A motion to dismantle Winnipeg bus shelters is not moving forward after it was replaced with a new idea at city hall Thursday.
The original motion brought to city council by Councilor Shawn Nason was shelved Thursday. It asked the city to remove the glass from two bus shelters in Transcona.
Kris Clemens with End Homelessness Winnipeg told CTV News she is encouraged the motion did not move forward.
“Especially to see some of the councilors who had voted for this motion at committees have a bit of a change of heart,” said Clemens.
After public hearing outcry from several advocate organizations, an emotional Nason backed away from his original motion and said it is about the people.
“There’s people in very difficult circumstances on our streets. We see it day in and day out. It’s not hidden homeless – it’s in our face,” he said in tears at City Hall on Thursday.
A new resolution by Councilor Sherri Rollins, seconded by Nason, instead addresses six recommendations put forward by community partners in response to the original bus shelter motion.
Rollins said it is important to listen to what organizations helping unsheltered Winnipeggers have to say.
“It’s that housing first and harm reduction, wrap around supports is what most needed to alleviate that,” she said.
The new motion asks the city to explore options for 150 new low barrier transitional housing spaces, which will need funding and a location.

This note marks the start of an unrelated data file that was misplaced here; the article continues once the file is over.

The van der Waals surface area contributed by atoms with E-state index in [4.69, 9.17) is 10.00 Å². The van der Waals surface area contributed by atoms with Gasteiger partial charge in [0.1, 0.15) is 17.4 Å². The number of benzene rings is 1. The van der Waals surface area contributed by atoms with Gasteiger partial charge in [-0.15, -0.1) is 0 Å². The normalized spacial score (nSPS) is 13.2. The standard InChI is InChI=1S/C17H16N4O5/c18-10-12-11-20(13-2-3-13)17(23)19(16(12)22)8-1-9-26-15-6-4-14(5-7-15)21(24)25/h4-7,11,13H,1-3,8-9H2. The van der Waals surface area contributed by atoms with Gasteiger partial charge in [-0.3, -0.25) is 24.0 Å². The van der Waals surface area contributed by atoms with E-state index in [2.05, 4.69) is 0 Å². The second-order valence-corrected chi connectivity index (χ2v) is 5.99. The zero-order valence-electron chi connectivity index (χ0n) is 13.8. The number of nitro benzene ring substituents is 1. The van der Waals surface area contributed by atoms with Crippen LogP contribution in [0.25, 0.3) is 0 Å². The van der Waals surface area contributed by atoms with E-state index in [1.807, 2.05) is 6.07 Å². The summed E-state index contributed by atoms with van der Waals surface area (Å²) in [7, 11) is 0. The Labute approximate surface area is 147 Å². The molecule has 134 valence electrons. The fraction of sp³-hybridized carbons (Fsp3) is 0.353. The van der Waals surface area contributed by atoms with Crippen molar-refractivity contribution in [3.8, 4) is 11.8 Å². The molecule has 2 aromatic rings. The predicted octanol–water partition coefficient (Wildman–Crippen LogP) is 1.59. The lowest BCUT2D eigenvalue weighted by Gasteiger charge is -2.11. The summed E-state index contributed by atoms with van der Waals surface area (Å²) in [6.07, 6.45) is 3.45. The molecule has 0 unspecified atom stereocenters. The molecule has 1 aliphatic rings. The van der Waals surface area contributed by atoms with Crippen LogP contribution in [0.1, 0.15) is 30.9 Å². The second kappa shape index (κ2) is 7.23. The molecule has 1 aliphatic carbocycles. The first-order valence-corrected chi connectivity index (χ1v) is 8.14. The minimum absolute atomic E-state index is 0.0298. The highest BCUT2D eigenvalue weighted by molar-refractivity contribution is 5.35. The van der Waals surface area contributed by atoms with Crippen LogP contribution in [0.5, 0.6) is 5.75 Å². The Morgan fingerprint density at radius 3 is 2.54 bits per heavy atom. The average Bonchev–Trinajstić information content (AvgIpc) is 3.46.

“This step to create 150 units of transitional housing in the short-term compliments those efforts that are already underway and it could give our community the extra boost it needs to really support those who need it most,” said Clemens.
Advocates point to efforts like the 24/7 winter warming safe space on Disraeli Freeway called N’Dinawemak, which is still open now even though it’s summer.
Cora Morgan, the First Nations family advocate with the Assembly of Manitoba Chiefs, said even with this space, there is not enough room for the number of unsheltered people in Winnipeg. That is leading people to encampments or bus shelters instead.
“To take away bus shelters is not a good reaction,” she said.
Morgan added that longer-term funding for safe spaces like N’Dinawemak could help address the immediate need and provide a place where people are treated with respect and feel welcome to tell their truth.
“People need that. It’s not about just housing people, it’s helping them have value for life and have dreams and acknowledging who they are and what their gifts and talents are.”
N’Dinawemak only has funding to keep the doors open until October 31, said Morgan.
The new motion will come to city council again in July.